[cryptography] yet another certificate MITM attack

ianG iang at iang.org
Fri Jan 11 14:31:17 EST 2013

On 11/01/13 21:57 PM, Jeffrey Walton wrote:
> On Fri, Jan 11, 2013 at 12:20 PM, Thierry Moreau
> <thierry.moreau at connotech.com> wrote:
>> Jeffrey Walton wrote:

>> More seriously, I agree that the questions raised by Jeffrey are relevant,
>> and I support his main point. End-to-end security should make some sense,
>> even today.
> I think a layman expects end-to-end security. As a more informed user,
> I also expect end-to-end security.
> What befuddles me is some folks don't expect it (or perhaps don't want
> it?). I am amazed at how the industry has conditioned them.

We saw similat in the internal corporate MITM debate.  Back in the late 
2000s, there were allegations that CAs were selling MITM subCAs for the 
purpose of corporations monitoring the network traffic of their 
employees.  There was a confluence of opportunity ($50k from memory), 
there was a real need by corporations, and there was a blanket of 
secrecy over the business.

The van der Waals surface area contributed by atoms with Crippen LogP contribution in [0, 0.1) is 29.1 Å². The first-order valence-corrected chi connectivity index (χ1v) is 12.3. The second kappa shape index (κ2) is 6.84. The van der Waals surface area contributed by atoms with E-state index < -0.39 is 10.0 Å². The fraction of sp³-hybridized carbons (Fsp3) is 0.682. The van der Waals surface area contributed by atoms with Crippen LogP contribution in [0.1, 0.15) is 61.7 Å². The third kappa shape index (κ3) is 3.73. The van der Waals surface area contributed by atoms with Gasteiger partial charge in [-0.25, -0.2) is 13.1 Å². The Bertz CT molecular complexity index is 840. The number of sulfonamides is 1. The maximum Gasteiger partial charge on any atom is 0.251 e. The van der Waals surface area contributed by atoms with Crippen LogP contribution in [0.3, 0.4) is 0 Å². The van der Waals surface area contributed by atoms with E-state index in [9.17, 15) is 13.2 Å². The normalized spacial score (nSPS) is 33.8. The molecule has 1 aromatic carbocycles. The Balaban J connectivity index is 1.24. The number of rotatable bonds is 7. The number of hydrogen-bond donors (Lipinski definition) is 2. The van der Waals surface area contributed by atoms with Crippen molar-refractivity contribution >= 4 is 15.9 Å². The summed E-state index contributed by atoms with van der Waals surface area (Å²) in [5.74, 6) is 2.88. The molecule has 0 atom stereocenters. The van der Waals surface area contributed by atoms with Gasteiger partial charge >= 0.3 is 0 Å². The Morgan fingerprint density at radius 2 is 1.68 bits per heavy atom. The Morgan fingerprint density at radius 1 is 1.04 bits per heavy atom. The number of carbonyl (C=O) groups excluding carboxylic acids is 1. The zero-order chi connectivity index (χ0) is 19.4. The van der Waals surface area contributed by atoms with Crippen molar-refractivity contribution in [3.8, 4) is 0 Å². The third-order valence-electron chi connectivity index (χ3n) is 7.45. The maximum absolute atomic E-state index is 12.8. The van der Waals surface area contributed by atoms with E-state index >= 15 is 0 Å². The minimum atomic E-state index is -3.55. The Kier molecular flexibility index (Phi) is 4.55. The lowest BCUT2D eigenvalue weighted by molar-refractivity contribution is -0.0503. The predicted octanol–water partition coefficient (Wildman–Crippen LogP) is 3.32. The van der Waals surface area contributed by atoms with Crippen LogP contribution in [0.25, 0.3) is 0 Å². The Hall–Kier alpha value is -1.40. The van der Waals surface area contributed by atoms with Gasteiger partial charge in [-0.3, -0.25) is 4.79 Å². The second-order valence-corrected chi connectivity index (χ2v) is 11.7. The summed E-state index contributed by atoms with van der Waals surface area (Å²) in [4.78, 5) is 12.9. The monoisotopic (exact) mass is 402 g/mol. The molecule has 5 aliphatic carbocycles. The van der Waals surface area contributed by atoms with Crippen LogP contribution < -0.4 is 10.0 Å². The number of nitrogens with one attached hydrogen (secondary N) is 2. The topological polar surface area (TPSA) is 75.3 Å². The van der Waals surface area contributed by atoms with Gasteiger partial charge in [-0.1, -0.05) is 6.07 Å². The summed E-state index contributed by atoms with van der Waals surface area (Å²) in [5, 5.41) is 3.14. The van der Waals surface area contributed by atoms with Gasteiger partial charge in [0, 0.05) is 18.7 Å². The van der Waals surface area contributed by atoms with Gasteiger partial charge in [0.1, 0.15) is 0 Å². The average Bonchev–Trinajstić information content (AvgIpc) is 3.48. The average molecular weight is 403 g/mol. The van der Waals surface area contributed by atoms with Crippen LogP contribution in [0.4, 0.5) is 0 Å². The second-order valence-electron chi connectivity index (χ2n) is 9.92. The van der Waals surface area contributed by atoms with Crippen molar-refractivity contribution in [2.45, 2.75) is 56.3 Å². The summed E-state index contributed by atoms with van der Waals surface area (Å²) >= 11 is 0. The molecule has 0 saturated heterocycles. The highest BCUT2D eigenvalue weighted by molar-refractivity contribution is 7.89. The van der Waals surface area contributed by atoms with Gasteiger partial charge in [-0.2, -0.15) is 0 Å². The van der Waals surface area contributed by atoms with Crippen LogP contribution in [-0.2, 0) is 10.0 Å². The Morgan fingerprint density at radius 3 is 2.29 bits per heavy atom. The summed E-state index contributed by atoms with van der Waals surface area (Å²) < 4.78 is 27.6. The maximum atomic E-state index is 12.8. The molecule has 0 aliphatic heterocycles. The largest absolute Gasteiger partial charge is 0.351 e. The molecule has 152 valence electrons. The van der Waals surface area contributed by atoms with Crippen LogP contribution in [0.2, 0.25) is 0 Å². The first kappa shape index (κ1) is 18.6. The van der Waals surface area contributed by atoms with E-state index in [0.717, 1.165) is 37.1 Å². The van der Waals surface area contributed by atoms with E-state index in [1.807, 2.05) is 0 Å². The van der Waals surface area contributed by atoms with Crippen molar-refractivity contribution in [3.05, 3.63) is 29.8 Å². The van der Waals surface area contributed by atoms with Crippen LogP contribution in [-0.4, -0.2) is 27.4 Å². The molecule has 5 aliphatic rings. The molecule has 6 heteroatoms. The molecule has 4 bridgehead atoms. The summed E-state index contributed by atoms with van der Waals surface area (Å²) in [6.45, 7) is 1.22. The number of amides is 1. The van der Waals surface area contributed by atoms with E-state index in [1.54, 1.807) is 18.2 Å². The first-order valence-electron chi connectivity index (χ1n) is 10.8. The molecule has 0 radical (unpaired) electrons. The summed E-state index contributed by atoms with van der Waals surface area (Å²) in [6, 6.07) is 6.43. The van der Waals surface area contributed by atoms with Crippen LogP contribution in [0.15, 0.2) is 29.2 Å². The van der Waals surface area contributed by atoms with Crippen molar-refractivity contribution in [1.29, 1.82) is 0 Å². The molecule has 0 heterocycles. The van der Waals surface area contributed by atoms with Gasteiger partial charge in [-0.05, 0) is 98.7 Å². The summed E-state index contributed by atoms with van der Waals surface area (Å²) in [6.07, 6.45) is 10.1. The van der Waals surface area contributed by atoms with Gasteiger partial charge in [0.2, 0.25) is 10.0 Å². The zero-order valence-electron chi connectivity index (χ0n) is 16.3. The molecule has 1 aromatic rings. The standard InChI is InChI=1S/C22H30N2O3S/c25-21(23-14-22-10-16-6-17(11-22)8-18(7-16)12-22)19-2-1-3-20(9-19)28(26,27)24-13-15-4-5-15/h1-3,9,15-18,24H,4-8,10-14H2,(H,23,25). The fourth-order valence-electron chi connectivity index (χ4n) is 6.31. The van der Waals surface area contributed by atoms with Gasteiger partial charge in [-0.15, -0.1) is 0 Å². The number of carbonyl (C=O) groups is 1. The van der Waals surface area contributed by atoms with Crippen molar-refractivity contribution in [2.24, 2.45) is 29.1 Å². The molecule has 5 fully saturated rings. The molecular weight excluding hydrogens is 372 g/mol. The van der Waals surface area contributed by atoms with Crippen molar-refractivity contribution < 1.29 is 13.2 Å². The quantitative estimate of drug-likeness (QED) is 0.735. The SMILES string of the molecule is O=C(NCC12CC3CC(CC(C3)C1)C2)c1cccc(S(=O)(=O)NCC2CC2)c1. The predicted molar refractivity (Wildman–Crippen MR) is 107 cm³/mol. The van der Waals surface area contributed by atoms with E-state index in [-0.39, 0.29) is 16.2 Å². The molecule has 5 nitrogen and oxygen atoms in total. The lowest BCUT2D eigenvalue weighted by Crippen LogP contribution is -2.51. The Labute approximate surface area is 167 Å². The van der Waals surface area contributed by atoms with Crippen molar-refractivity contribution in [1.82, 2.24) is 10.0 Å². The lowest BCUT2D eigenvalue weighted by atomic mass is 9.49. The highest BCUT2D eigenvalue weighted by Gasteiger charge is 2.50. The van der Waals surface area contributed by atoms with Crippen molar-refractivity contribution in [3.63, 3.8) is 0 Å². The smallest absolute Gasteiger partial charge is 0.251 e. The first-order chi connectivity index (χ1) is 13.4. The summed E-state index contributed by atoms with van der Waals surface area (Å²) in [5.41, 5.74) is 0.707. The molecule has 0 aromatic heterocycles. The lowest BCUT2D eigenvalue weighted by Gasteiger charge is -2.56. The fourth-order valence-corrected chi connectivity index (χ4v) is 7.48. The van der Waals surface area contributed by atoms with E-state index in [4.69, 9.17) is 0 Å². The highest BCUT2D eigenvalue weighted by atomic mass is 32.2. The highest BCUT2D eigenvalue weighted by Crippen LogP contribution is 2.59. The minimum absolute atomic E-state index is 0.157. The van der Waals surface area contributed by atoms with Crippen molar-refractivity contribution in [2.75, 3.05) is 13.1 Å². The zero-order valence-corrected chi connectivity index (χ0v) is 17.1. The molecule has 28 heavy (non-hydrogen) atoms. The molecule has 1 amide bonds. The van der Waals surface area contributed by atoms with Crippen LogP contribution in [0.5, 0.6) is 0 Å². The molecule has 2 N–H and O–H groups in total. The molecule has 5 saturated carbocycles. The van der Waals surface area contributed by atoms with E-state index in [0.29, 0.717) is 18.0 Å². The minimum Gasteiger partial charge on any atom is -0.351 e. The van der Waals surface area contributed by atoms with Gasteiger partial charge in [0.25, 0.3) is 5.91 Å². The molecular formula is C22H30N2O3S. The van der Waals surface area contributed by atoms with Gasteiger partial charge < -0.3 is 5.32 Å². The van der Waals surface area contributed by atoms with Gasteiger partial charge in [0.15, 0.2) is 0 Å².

So, those who complained were not heard.  Vendors and CAs did not do 
anything (new).

Fast forward somewhat, and a debate started up about these unknown 
sub-CAs.  It became very apparent that we had no idea what was going on, 
which cast doubt over the overall governance.  At the same time as 
pressure ratcheted up on those, the attacks started in 2010-2011.

Perhaps with this in mind, vendors shifted and decided MITM sub-CAs were 
a no-no.  Mozilla sent out a letter at some point (2011?) to make the 
point.  I suspect some other vendors did the same.

Then, Trustwave popped up - they seem to have responded to the pressure 
and had retired the MITM sub-CA they had sold.  They just snuck a 
disclosure in somewhere .. which got picked up ... and boom.

We - the vocal community of observers - decided that MITM sub-CAs was a 
bad idea.  In doing that, we consensually decided that the (valid) 
reasons presented were not enough.

History rhyming?

We're going to see a bunch of reasons why Nokia can do a 
proxy-sub-CA-MITM or whatever this is.  Why it can do MITMing that isn't 
MITMing.  And then we are going to decide, YAY or NAY.

So let's see those reasons?


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